The music industry is intensely interested in the growth of the market for smart speaker devices: Amazon Echo, Google Home, Apple HomePod and other speakers controlled via voice assistants like Alexa, Google Assistant and Siri respectively.
Research firms are also interested in this market, putting out regular estimates of how well these devices are selling and how the market shares of their manufacturers are changing. We’ve covered an array of studies, and thought it was high time we rounded them up in a primer.
Our first roundup follows, and our plan is to keep updating this article as and when new research (or even just individual data-points from companies in the sector) comes out.
Futuresource estimates that 25m smart speakers shipped in 2017, with the US and UK accounting for 95% of those shipments.
Other companies are more bullish though. Strategy Analytics claimed that these devices “took a giant step towards mainstream acceptance” towards the end of 2017, pushing full-year shipments to 32m units – up 300% compared to 2016.
Strategy Analytics has also published its estimates for shipments in the first quarter of 2018, pegging them at 9.2m units – 278% year-on-year growth. Another research firm, Canalys, was broadly in agreement with the overall figure: it estimated 9m units shipped during Q1 2018.
Canalys claimed that the US accounted for 4.1m of those Q1 shipments – 45.6% overall – ahead of second-placed China (1.8m units) and third-placed South Korea (730k units).
With the US the leading market for smart-speaker shipments, it’s unsurprising that there’s a lot of research focusing on that country specifically.
Tech industry body the Consumer Technology Association (CTA) reckons that nearly 25m smart speakers shipped in the US alone last year, for example. But most of the studies have focused on ownership of these devices: how many people own one, or how many speakers are in people’s homes.
NPR and Edison Research have published regular figures on this. In January 2018, their Smart Audio Report estimated that 16% of American adults owned a smart speaker – around 39 million people. When the report was updated in July 2018, this had increased to 18% of American adults – around 43 million people.
NPR and Edison Research also now divide smart-speaker owners in to two categories: the 26% who’ve owned their device for a year or more (the ‘first adopters’) and the 74% who’ve bought it in the last 12 months (the ‘early mainstream’).
They also focused on multiple-speaker ownership: 28% of the first adopters have two smart speakers in their house, while 27% have three or more. For early mainstream owners, these figures are 30% and 16% respectively.
Another research firm, Consumer Intelligence Research Partners (CIRP) has put out its own ownership studies. It claimed that there were just under 45m smart speakers in American homes at the end of 2017, and then updated that figure to 50m based on a survey conducted in July 2018.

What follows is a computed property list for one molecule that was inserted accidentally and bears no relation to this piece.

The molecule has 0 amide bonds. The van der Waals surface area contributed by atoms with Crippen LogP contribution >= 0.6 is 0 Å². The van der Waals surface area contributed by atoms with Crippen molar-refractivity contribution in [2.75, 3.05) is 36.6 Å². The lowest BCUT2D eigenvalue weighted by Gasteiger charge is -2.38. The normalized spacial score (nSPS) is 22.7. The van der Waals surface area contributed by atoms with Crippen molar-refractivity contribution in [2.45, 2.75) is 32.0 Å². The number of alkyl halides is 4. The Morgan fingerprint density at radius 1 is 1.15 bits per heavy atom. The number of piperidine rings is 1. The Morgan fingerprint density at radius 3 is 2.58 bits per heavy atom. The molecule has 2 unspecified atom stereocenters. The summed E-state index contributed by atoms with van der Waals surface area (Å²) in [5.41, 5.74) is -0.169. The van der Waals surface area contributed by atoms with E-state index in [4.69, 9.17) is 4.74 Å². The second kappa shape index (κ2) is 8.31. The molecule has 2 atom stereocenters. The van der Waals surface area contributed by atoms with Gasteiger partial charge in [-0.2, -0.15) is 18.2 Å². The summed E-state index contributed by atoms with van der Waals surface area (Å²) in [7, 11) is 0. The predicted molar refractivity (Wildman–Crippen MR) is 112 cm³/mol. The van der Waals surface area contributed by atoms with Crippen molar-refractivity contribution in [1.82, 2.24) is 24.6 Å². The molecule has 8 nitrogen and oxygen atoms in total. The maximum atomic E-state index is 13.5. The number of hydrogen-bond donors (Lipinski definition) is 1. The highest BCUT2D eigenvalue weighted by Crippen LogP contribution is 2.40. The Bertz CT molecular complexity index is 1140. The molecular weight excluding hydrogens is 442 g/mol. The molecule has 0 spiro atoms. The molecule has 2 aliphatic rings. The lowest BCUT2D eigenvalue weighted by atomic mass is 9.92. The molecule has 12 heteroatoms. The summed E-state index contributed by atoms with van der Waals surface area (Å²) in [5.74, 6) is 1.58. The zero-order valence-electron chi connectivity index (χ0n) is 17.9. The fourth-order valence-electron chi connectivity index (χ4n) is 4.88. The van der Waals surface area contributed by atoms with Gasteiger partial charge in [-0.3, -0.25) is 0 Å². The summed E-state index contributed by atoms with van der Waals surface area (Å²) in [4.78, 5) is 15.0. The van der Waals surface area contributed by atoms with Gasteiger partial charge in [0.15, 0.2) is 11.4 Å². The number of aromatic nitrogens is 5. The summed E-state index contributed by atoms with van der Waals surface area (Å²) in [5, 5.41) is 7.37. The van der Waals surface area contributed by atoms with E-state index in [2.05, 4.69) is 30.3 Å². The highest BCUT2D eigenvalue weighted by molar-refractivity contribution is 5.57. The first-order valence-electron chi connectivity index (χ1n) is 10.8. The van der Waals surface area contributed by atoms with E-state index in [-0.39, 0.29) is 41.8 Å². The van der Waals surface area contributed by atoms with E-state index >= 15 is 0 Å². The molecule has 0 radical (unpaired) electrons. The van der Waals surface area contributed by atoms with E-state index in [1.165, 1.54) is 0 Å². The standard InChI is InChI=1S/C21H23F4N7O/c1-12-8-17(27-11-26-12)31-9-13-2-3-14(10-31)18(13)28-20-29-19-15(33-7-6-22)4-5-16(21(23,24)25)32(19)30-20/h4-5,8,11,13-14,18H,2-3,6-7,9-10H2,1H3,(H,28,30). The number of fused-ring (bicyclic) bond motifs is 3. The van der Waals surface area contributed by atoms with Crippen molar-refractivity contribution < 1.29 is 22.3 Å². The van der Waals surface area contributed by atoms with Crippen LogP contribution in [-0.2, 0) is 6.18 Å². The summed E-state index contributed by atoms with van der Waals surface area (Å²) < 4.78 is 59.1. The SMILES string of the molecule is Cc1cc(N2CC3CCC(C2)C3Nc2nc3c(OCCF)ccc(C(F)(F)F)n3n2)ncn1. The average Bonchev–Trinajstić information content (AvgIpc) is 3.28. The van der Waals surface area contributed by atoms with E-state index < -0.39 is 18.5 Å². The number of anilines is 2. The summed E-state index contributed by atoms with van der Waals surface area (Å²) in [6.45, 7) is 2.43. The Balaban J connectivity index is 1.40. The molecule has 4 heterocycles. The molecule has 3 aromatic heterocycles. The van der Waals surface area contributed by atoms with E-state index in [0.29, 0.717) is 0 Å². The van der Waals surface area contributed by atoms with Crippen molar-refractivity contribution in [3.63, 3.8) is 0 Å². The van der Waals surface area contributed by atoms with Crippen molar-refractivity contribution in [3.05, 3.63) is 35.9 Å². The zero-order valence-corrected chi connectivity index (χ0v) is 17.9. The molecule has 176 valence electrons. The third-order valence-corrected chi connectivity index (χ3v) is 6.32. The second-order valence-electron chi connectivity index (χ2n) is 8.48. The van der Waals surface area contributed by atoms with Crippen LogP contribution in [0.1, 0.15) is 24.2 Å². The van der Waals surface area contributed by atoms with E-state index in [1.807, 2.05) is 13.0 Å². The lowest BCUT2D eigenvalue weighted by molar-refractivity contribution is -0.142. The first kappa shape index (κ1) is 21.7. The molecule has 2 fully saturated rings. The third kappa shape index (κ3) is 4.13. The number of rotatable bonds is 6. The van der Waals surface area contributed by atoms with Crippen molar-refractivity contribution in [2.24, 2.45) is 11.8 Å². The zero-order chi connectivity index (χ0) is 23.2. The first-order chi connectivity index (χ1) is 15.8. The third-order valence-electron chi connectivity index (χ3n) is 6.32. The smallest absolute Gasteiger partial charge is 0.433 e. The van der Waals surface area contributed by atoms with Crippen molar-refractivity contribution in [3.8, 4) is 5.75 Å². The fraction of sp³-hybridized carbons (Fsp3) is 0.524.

(CIRP is measuring devices – the install base – while NPR/Edison Research are measuring owners – people – so their overall figures aren’t a direct comparison. Indeed, CIRP claimed in its latest study that 34% of Echo owners and 31% of Google Home owners report owning more than one device. Almost 10% of Echo owners actually have three or more.)
Another study, published by Voicebot in March, suggested that 19.7% of American adults had access to a smart speaker in their home – around 47.3 million people.
Suffice to say, it’s still early days for smart speakers, and any future predictions can look out of date within months, as new devices enter the market. For example, any predictions of global sales rely on a huge unknown – how smart speakers will take off in China. So have a pinch of salt handy, but these are some of the more robust predictions we’ve seen.
Starting with 2018. Canalys predicts that 56.3m smart speakers will ship globally in 2018, with the US accounting for 38.4m of them – that’s around 68%. It sees China as the second-biggest market with 4.4m shipments – a 7.8% share of the global total.
Canalys also has some predictions for the install base of smart speakers – not just sales for this year, but overall ownership including purchases before 2018. It thinks that there will be 100m smart speakers in people’s homes by the end of this year, 2.5 times the year-end total for 2017.
It reckons that 64% of those speakers will be in US households, followed by China (10%), the UK (8%), Germany (6%) and South Korea (3%) with other countries accounting for the remaining 10%. And if you want to look even further ahead, Canalys thinks there’ll be 310m smart speakers in use globally by the end of 2022.
IDC has also put out some numbers on predicted smart-speaker sales. It thinks the value of this market will be $11.8bn globally in 2018, rising to $27.8bn by 2022.
Accenture, meanwhile, has some thoughts on the penetration level of smart speakers (or, as it likes to call them, digital voice assistant (DVA) devices. “If stated purchase plans hold, DVA device ownership will reach one third of the online population in China, India, the US, Brazil and Mexico by the end of 2018,” it claimed in January.
For the US specifically, eMarketer predicts that 61.1 million Americans will use a smart speaker this year – up 40% year-on-year. By 2020 it expects there to be 76.5 million smart-speaker users in the US.